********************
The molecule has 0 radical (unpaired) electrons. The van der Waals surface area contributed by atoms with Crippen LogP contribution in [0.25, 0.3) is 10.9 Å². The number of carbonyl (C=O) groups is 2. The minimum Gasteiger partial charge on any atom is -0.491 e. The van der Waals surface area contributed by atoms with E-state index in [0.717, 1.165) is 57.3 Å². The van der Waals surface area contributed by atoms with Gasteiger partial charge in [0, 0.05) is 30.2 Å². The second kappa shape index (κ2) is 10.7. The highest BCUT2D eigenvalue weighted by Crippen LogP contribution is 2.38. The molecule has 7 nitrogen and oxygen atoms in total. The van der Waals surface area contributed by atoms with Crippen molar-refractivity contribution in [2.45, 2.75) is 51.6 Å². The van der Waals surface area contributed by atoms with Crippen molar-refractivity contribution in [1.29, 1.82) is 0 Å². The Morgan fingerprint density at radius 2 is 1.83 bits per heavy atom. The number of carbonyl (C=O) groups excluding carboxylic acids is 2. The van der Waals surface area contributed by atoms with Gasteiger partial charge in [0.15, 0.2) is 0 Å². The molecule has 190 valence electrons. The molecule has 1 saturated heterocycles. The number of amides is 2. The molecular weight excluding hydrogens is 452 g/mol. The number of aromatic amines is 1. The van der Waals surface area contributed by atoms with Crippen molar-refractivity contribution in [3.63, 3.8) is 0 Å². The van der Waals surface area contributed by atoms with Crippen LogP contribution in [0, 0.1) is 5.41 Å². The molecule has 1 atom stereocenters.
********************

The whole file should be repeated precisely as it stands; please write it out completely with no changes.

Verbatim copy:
The molecule has 0 radical (unpaired) electrons. The van der Waals surface area contributed by atoms with Crippen LogP contribution in [0.25, 0.3) is 10.9 Å². The number of carbonyl (C=O) groups is 2. The minimum Gasteiger partial charge on any atom is -0.491 e. The van der Waals surface area contributed by atoms with E-state index in [0.717, 1.165) is 57.3 Å². The van der Waals surface area contributed by atoms with Gasteiger partial charge in [0, 0.05) is 30.2 Å². The second kappa shape index (κ2) is 10.7. The highest BCUT2D eigenvalue weighted by Crippen LogP contribution is 2.38. The molecule has 7 nitrogen and oxygen atoms in total. The van der Waals surface area contributed by atoms with Crippen molar-refractivity contribution in [2.45, 2.75) is 51.6 Å². The van der Waals surface area contributed by atoms with Crippen molar-refractivity contribution in [1.29, 1.82) is 0 Å². The Morgan fingerprint density at radius 2 is 1.83 bits per heavy atom. The number of carbonyl (C=O) groups excluding carboxylic acids is 2. The van der Waals surface area contributed by atoms with Gasteiger partial charge in [0.15, 0.2) is 0 Å². The molecule has 190 valence electrons. The molecule has 1 saturated heterocycles. The number of amides is 2. The molecular weight excluding hydrogens is 452 g/mol. The number of aromatic amines is 1. The van der Waals surface area contributed by atoms with Crippen molar-refractivity contribution in [3.63, 3.8) is 0 Å². The van der Waals surface area contributed by atoms with Crippen LogP contribution in [0, 0.1) is 5.41 Å². The molecule has 1 atom stereocenters.